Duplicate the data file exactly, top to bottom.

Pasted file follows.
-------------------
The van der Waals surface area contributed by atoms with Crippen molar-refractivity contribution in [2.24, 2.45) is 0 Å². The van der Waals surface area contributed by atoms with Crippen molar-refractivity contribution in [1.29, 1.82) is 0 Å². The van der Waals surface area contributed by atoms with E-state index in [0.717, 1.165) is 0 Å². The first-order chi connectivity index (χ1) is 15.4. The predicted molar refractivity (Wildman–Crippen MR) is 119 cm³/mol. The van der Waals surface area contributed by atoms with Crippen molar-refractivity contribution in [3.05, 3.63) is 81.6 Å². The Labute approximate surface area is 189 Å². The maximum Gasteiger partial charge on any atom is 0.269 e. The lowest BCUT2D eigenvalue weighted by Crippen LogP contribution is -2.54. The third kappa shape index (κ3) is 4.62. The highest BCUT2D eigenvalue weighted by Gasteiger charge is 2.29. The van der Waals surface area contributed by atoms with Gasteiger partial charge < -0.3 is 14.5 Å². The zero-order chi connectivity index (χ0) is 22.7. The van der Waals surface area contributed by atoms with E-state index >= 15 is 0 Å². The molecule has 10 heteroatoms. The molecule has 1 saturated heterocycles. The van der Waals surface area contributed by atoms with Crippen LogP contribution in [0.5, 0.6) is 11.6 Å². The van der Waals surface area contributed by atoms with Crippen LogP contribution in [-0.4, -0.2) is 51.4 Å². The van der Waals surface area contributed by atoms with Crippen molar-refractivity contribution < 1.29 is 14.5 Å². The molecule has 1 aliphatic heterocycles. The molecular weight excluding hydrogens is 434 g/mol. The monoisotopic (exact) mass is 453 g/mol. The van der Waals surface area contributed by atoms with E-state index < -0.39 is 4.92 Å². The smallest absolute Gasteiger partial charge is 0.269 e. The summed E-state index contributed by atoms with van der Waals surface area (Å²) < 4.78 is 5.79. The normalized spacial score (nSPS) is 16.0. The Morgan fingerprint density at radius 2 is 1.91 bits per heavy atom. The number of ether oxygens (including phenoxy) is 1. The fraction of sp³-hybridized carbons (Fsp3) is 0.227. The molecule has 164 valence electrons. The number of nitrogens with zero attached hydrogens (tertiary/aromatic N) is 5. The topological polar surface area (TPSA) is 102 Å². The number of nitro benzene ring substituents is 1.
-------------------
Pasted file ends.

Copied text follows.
The van der Waals surface area contributed by atoms with Crippen molar-refractivity contribution in [2.24, 2.45) is 0 Å². The van der Waals surface area contributed by atoms with Crippen molar-refractivity contribution in [1.29, 1.82) is 0 Å². The van der Waals surface area contributed by atoms with E-state index in [0.717, 1.165) is 0 Å². The first-order chi connectivity index (χ1) is 15.4. The predicted molar refractivity (Wildman–Crippen MR) is 119 cm³/mol. The van der Waals surface area contributed by atoms with Crippen molar-refractivity contribution in [3.05, 3.63) is 81.6 Å². The Labute approximate surface area is 189 Å². The maximum Gasteiger partial charge on any atom is 0.269 e. The lowest BCUT2D eigenvalue weighted by Crippen LogP contribution is -2.54. The third kappa shape index (κ3) is 4.62. The highest BCUT2D eigenvalue weighted by Gasteiger charge is 2.29. The van der Waals surface area contributed by atoms with Gasteiger partial charge < -0.3 is 14.5 Å². The zero-order chi connectivity index (χ0) is 22.7. The van der Waals surface area contributed by atoms with E-state index >= 15 is 0 Å². The molecule has 10 heteroatoms. The molecule has 1 saturated heterocycles. The van der Waals surface area contributed by atoms with Crippen LogP contribution in [0.5, 0.6) is 11.6 Å². The van der Waals surface area contributed by atoms with Crippen LogP contribution in [-0.4, -0.2) is 51.4 Å². The van der Waals surface area contributed by atoms with Crippen molar-refractivity contribution < 1.29 is 14.5 Å². The molecule has 1 aliphatic heterocycles. The molecular weight excluding hydrogens is 434 g/mol. The monoisotopic (exact) mass is 453 g/mol. The van der Waals surface area contributed by atoms with E-state index < -0.39 is 4.92 Å². The smallest absolute Gasteiger partial charge is 0.269 e. The summed E-state index contributed by atoms with van der Waals surface area (Å²) < 4.78 is 5.79. The normalized spacial score (nSPS) is 16.0. The Morgan fingerprint density at radius 2 is 1.91 bits per heavy atom. The number of ether oxygens (including phenoxy) is 1. The fraction of sp³-hybridized carbons (Fsp3) is 0.227. The molecule has 164 valence electrons. The number of nitrogens with zero attached hydrogens (tertiary/aromatic N) is 5. The topological polar surface area (TPSA) is 102 Å². The number of nitro benzene ring substituents is 1.